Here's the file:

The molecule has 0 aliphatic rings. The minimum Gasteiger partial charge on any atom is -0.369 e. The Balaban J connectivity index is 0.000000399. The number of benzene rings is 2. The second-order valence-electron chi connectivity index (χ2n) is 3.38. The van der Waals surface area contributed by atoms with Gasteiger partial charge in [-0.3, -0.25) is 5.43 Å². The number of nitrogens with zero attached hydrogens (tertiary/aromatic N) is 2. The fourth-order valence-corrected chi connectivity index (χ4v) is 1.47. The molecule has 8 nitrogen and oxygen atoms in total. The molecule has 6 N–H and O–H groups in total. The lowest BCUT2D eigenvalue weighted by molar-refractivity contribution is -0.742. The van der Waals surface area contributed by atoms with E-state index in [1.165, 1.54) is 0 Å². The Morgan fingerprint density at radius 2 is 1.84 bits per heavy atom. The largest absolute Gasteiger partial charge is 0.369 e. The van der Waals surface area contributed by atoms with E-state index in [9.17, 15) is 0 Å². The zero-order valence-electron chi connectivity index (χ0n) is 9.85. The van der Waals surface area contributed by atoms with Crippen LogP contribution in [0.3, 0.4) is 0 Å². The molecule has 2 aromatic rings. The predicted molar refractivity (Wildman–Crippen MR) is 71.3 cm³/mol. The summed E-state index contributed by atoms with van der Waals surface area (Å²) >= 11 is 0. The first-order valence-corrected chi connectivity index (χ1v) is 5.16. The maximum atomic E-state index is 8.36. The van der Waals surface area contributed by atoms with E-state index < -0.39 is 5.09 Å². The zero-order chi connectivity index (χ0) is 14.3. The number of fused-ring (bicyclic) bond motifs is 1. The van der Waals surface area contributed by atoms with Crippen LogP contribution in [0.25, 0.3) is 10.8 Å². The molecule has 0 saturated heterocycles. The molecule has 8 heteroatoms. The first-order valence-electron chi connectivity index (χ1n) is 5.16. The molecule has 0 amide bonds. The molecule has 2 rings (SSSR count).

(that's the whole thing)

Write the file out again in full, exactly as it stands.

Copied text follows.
The molecule has 0 aliphatic rings. The minimum Gasteiger partial charge on any atom is -0.369 e. The Balaban J connectivity index is 0.000000399. The number of benzene rings is 2. The second-order valence-electron chi connectivity index (χ2n) is 3.38. The van der Waals surface area contributed by atoms with Gasteiger partial charge in [-0.3, -0.25) is 5.43 Å². The number of nitrogens with zero attached hydrogens (tertiary/aromatic N) is 2. The fourth-order valence-corrected chi connectivity index (χ4v) is 1.47. The molecule has 8 nitrogen and oxygen atoms in total. The molecule has 6 N–H and O–H groups in total. The lowest BCUT2D eigenvalue weighted by molar-refractivity contribution is -0.742. The van der Waals surface area contributed by atoms with E-state index in [1.165, 1.54) is 0 Å². The Morgan fingerprint density at radius 2 is 1.84 bits per heavy atom. The largest absolute Gasteiger partial charge is 0.369 e. The van der Waals surface area contributed by atoms with E-state index in [9.17, 15) is 0 Å². The zero-order valence-electron chi connectivity index (χ0n) is 9.85. The van der Waals surface area contributed by atoms with Crippen LogP contribution in [0.3, 0.4) is 0 Å². The molecule has 2 aromatic rings. The predicted molar refractivity (Wildman–Crippen MR) is 71.3 cm³/mol. The summed E-state index contributed by atoms with van der Waals surface area (Å²) >= 11 is 0. The first-order valence-corrected chi connectivity index (χ1v) is 5.16. The maximum atomic E-state index is 8.36. The van der Waals surface area contributed by atoms with E-state index < -0.39 is 5.09 Å². The zero-order chi connectivity index (χ0) is 14.3. The number of fused-ring (bicyclic) bond motifs is 1. The van der Waals surface area contributed by atoms with Crippen LogP contribution in [0.25, 0.3) is 10.8 Å². The molecule has 0 saturated heterocycles. The molecule has 8 heteroatoms. The first-order valence-electron chi connectivity index (χ1n) is 5.16. The molecule has 0 amide bonds. The molecule has 2 rings (SSSR count).